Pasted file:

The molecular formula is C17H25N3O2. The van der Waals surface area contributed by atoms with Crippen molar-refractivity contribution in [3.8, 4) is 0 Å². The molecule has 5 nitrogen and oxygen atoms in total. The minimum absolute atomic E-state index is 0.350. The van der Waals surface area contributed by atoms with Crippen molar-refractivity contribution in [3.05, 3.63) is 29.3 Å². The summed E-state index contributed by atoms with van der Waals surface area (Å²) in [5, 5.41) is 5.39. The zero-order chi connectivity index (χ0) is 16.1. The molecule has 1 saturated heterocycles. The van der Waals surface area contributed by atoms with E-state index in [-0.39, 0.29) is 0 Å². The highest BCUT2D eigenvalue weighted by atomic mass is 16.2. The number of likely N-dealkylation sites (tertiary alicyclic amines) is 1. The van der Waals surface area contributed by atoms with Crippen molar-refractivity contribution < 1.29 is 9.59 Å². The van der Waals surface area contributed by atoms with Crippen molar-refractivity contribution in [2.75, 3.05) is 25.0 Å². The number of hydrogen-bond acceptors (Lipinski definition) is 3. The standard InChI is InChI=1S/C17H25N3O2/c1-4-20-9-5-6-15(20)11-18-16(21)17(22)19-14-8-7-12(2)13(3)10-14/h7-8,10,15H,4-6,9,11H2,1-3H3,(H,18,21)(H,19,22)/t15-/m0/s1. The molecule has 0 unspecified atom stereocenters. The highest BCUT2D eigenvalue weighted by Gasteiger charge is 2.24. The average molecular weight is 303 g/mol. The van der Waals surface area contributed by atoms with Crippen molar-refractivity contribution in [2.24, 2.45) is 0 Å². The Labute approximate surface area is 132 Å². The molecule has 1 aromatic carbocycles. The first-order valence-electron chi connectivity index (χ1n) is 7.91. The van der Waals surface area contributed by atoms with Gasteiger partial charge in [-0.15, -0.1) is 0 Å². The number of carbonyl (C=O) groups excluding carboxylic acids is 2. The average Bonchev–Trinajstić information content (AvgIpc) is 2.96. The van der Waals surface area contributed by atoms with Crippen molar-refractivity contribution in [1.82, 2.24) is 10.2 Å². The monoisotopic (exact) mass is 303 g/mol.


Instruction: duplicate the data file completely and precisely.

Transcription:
The molecular formula is C17H25N3O2. The van der Waals surface area contributed by atoms with Crippen molar-refractivity contribution in [3.8, 4) is 0 Å². The molecule has 5 nitrogen and oxygen atoms in total. The minimum absolute atomic E-state index is 0.350. The van der Waals surface area contributed by atoms with Crippen molar-refractivity contribution in [3.05, 3.63) is 29.3 Å². The summed E-state index contributed by atoms with van der Waals surface area (Å²) in [5, 5.41) is 5.39. The zero-order chi connectivity index (χ0) is 16.1. The molecule has 1 saturated heterocycles. The van der Waals surface area contributed by atoms with E-state index in [-0.39, 0.29) is 0 Å². The highest BCUT2D eigenvalue weighted by atomic mass is 16.2. The number of likely N-dealkylation sites (tertiary alicyclic amines) is 1. The van der Waals surface area contributed by atoms with Crippen molar-refractivity contribution < 1.29 is 9.59 Å². The van der Waals surface area contributed by atoms with Crippen molar-refractivity contribution in [2.75, 3.05) is 25.0 Å². The number of hydrogen-bond acceptors (Lipinski definition) is 3. The standard InChI is InChI=1S/C17H25N3O2/c1-4-20-9-5-6-15(20)11-18-16(21)17(22)19-14-8-7-12(2)13(3)10-14/h7-8,10,15H,4-6,9,11H2,1-3H3,(H,18,21)(H,19,22)/t15-/m0/s1. The molecule has 0 unspecified atom stereocenters. The highest BCUT2D eigenvalue weighted by Gasteiger charge is 2.24. The average molecular weight is 303 g/mol. The van der Waals surface area contributed by atoms with Crippen molar-refractivity contribution in [2.24, 2.45) is 0 Å². The Labute approximate surface area is 132 Å². The molecule has 1 aromatic carbocycles. The first-order valence-electron chi connectivity index (χ1n) is 7.91. The van der Waals surface area contributed by atoms with Gasteiger partial charge in [-0.15, -0.1) is 0 Å². The number of carbonyl (C=O) groups excluding carboxylic acids is 2. The average Bonchev–Trinajstić information content (AvgIpc) is 2.96. The van der Waals surface area contributed by atoms with Crippen molar-refractivity contribution in [1.82, 2.24) is 10.2 Å². The monoisotopic (exact) mass is 303 g/mol.